Minimising the use of coal, oil, natural gas or any other form of fossil fuel is undoubtedly one of the most important points. In exchange, the use of renewable energies should be boosted: solar, wind, tidal, hydro, biomass, etc. In short, using clean energy and improving energy efficiency, as well as ensuring universal access to it.
Technological modernisation, innovation and diversification must be the basis of any business model. Governments and companies in all sectors should seek to link their economic growth to environmental protection and responsible consumption of natural resources. It is equally necessary to promote the circular economy and the reuse of available materials in order to minimise the use of such resources.
Developing reliable, resilient, sustainable and high-quality infrastructures is essential for achieving an economic model based on environmental well-being. To this end, governments and banks must provide access to subsidies and affordable credit to enable small and medium-sized enterprises to upgrade their infrastructures to make them sustainable.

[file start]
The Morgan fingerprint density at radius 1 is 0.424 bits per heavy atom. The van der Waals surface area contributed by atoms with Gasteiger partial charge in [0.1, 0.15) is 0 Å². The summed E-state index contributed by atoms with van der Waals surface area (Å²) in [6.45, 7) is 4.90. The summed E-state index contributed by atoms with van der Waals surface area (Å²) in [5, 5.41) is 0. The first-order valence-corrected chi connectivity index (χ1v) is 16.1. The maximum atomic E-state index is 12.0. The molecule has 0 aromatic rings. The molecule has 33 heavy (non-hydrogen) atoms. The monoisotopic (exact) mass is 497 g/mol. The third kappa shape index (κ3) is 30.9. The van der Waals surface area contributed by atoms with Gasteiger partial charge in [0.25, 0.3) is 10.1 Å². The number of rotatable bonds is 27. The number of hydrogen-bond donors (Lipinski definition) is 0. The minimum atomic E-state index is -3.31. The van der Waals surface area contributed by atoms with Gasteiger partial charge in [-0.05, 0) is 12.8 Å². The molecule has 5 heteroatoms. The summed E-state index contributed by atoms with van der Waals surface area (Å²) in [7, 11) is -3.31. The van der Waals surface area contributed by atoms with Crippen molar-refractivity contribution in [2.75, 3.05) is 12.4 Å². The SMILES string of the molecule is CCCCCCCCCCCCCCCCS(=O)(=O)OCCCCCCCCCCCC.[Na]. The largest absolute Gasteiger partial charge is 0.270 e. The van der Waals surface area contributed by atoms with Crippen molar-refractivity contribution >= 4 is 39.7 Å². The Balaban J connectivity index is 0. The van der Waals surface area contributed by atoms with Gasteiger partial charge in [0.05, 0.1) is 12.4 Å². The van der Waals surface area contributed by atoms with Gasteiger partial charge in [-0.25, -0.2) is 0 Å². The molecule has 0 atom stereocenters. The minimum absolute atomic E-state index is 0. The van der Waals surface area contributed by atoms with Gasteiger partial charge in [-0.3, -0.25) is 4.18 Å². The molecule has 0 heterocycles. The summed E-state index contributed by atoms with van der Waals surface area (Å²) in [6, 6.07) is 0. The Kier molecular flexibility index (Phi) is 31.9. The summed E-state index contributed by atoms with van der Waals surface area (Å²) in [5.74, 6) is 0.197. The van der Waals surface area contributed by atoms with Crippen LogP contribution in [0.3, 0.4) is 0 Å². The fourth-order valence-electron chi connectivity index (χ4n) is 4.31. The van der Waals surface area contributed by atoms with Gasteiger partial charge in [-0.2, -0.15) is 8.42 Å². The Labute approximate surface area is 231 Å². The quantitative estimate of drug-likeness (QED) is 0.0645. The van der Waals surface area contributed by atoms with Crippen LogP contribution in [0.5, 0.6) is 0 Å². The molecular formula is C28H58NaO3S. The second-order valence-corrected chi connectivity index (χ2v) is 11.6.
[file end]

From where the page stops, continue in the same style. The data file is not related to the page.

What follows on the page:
Investment in research, development and innovation (R&D&I) must be focused on building new sustainable solutions to make an economy based on protecting the planet and people, without disregarding economic profitability. Much of the hope for the success of the green transition rests on R&D&I, so boosting private and public investment in this area is essential.
Ensuring the sustainability of food production and encouraging responsible food consumption is clearly vital. To achieve this, it is not only necessary to change our eating habits, but also to promote a change in agricultural and livestock production, as well as to increase investment in rural infrastructure and technological development.
The World Health Organisation (WHO) warns that 9 out of 10 people in the world breathe polluted air. Activities in cities account for 60% of global GDP, but also 70% of carbon emissions and 60% of use of polluting resources. Changing these numbers is a priority, but not an easy task. The solution lies in better population distribution, sustainable and inclusive urbanisation, implementing policies to mitigate the effects of climate change, reduce environmental impact per capita and safeguard natural heritage.
Building a green future involves moving away from indiscriminate production and consumption towards sustainable production and consumption. Here are just a few of the many figures that need to be reversed: